You see the system differently: how can I get as much tech into this box without having to pay a lot of money for it. 

    No one is right or wrong, but I suspect you should be looking at something like an Alienware of the HP rigs. 


    tmayStrangeDaysfastasleeppscooter63
  • Reply 87 of 241
    ElCapitan said:
    I guess I don't understand why having no USB-A ports is such a big deal.


    The wisdom of using a portable the system for a full swap of ports is beyond naive for a couple of reasons:

    • A portable - particularly used in a professional manner, is likely to encounter a significantly more diverse connection environment than a stationary system, where you might have to connect to a wide variety of screens, projectors, keyboard, pointing devices and storage solutions that exist in non Apple centric businesses and institutions. Even in a transition period Apple centric environments will for a long time be dominated by old connector types. 

    • The lack of a built in ethernet port is a security issue in itself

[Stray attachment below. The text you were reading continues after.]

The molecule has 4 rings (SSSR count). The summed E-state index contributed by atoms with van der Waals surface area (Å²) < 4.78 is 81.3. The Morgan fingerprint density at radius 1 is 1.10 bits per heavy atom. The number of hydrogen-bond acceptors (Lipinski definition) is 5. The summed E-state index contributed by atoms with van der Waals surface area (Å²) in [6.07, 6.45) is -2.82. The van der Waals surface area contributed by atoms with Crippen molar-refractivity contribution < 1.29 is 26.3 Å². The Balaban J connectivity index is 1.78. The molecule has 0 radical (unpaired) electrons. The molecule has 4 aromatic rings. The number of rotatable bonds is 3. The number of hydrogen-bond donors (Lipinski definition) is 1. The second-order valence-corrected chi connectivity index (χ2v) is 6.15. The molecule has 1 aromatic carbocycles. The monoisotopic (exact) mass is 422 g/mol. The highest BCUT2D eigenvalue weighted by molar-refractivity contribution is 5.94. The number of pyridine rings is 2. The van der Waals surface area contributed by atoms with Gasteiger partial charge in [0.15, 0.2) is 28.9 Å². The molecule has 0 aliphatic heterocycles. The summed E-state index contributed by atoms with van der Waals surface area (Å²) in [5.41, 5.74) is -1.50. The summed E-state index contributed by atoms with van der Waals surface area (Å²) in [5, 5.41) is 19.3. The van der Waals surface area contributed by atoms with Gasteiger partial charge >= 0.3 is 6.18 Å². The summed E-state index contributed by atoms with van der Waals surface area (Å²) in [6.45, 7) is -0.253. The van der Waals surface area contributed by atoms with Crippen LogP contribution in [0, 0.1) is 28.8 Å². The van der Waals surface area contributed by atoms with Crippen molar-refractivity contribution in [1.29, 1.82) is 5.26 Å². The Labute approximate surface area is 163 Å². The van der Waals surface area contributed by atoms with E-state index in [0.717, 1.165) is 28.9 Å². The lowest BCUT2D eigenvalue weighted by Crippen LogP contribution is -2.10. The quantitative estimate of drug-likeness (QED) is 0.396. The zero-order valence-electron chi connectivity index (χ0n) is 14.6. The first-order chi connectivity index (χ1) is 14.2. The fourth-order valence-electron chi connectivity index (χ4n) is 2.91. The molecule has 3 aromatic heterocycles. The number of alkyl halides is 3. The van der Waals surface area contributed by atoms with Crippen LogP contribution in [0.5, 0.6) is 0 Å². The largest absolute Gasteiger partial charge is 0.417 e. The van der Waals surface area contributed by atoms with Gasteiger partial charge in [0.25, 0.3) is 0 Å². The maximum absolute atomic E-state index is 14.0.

• A portable system should be as light as possible, but shedding all previously established ports force the user to carry a number of dongles and even a dock in many cases, adding both weight to the overall load someone have to carry, in addition to adding clutter and inconvenience compared to a system you can plug into directly.

    • All additional connectors and docks adds to the overall cost of the system making the total unattractive to a portion of the potential customers. 
    I think that's a bit overblown. Non-Apple centric businesses? So basically USB-A, VGA and maybe HDMI?